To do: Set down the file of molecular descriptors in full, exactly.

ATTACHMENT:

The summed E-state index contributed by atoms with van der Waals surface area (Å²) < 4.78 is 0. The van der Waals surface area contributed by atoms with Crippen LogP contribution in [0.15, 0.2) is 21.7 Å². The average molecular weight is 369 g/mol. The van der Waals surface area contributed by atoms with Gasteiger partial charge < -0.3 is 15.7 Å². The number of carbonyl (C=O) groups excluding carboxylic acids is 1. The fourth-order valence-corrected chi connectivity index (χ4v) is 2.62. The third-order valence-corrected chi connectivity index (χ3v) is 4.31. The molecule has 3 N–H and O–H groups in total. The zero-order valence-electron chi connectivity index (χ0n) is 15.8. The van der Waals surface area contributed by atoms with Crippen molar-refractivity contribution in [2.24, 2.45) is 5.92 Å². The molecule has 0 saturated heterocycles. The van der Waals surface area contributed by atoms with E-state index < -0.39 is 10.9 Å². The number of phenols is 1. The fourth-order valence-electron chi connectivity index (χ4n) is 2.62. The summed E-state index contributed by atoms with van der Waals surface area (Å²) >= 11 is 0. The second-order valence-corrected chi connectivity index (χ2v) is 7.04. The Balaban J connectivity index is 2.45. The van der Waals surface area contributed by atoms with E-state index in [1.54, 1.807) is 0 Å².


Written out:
The summed E-state index contributed by atoms with van der Waals surface area (Å²) < 4.78 is 0. The van der Waals surface area contributed by atoms with Crippen LogP contribution in [0.15, 0.2) is 21.7 Å². The average molecular weight is 369 g/mol. The van der Waals surface area contributed by atoms with Gasteiger partial charge < -0.3 is 15.7 Å². The number of carbonyl (C=O) groups excluding carboxylic acids is 1. The fourth-order valence-corrected chi connectivity index (χ4v) is 2.62. The third-order valence-corrected chi connectivity index (χ3v) is 4.31. The molecule has 3 N–H and O–H groups in total. The zero-order valence-electron chi connectivity index (χ0n) is 15.8. The van der Waals surface area contributed by atoms with Crippen molar-refractivity contribution in [2.24, 2.45) is 5.92 Å². The molecule has 0 saturated heterocycles. The van der Waals surface area contributed by atoms with E-state index < -0.39 is 10.9 Å². The number of phenols is 1. The fourth-order valence-electron chi connectivity index (χ4n) is 2.62. The summed E-state index contributed by atoms with van der Waals surface area (Å²) >= 11 is 0. The second-order valence-corrected chi connectivity index (χ2v) is 7.04. The Balaban J connectivity index is 2.45. The van der Waals surface area contributed by atoms with E-state index in [1.54, 1.807) is 0 Å².